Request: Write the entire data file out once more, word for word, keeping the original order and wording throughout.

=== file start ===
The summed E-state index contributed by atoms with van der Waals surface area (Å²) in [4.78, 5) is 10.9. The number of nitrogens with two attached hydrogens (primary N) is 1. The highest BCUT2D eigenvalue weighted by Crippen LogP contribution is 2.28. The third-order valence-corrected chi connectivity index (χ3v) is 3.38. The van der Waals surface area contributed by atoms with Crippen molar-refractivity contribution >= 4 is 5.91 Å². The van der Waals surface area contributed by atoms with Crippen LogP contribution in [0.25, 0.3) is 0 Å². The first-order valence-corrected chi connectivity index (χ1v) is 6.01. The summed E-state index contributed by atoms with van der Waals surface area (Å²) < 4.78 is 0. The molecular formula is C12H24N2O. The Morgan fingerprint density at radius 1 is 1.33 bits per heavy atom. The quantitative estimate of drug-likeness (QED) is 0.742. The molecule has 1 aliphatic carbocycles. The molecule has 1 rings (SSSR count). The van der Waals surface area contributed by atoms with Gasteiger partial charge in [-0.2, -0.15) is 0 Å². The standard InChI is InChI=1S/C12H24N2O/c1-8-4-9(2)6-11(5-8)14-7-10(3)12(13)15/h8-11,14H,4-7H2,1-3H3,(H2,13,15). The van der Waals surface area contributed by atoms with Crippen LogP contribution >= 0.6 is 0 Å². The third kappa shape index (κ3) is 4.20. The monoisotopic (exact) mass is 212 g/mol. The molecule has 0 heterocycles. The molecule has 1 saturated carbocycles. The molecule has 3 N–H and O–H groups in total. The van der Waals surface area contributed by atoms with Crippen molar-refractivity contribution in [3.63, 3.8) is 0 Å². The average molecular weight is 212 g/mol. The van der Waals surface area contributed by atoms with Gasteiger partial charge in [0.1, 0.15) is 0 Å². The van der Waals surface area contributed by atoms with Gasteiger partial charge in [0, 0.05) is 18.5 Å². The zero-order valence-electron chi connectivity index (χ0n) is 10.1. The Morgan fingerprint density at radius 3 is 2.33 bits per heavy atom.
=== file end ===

The summed E-state index contributed by atoms with van der Waals surface area (Å²) in [4.78, 5) is 10.9. The number of nitrogens with two attached hydrogens (primary N) is 1. The highest BCUT2D eigenvalue weighted by Crippen LogP contribution is 2.28. The third-order valence-corrected chi connectivity index (χ3v) is 3.38. The van der Waals surface area contributed by atoms with Crippen molar-refractivity contribution >= 4 is 5.91 Å². The van der Waals surface area contributed by atoms with Crippen LogP contribution in [0.25, 0.3) is 0 Å². The first-order valence-corrected chi connectivity index (χ1v) is 6.01. The summed E-state index contributed by atoms with van der Waals surface area (Å²) < 4.78 is 0. The molecular formula is C12H24N2O. The Morgan fingerprint density at radius 1 is 1.33 bits per heavy atom. The quantitative estimate of drug-likeness (QED) is 0.742. The molecule has 1 aliphatic carbocycles. The molecule has 1 rings (SSSR count). The van der Waals surface area contributed by atoms with Gasteiger partial charge in [-0.2, -0.15) is 0 Å². The standard InChI is InChI=1S/C12H24N2O/c1-8-4-9(2)6-11(5-8)14-7-10(3)12(13)15/h8-11,14H,4-7H2,1-3H3,(H2,13,15). The van der Waals surface area contributed by atoms with Crippen LogP contribution >= 0.6 is 0 Å². The third kappa shape index (κ3) is 4.20. The monoisotopic (exact) mass is 212 g/mol. The molecule has 0 heterocycles. The molecule has 1 saturated carbocycles. The molecule has 3 N–H and O–H groups in total. The van der Waals surface area contributed by atoms with Crippen molar-refractivity contribution in [3.63, 3.8) is 0 Å². The average molecular weight is 212 g/mol. The van der Waals surface area contributed by atoms with Gasteiger partial charge in [0.1, 0.15) is 0 Å². The van der Waals surface area contributed by atoms with Gasteiger partial charge in [0, 0.05) is 18.5 Å². The zero-order valence-electron chi connectivity index (χ0n) is 10.1. The Morgan fingerprint density at radius 3 is 2.33 bits per heavy atom.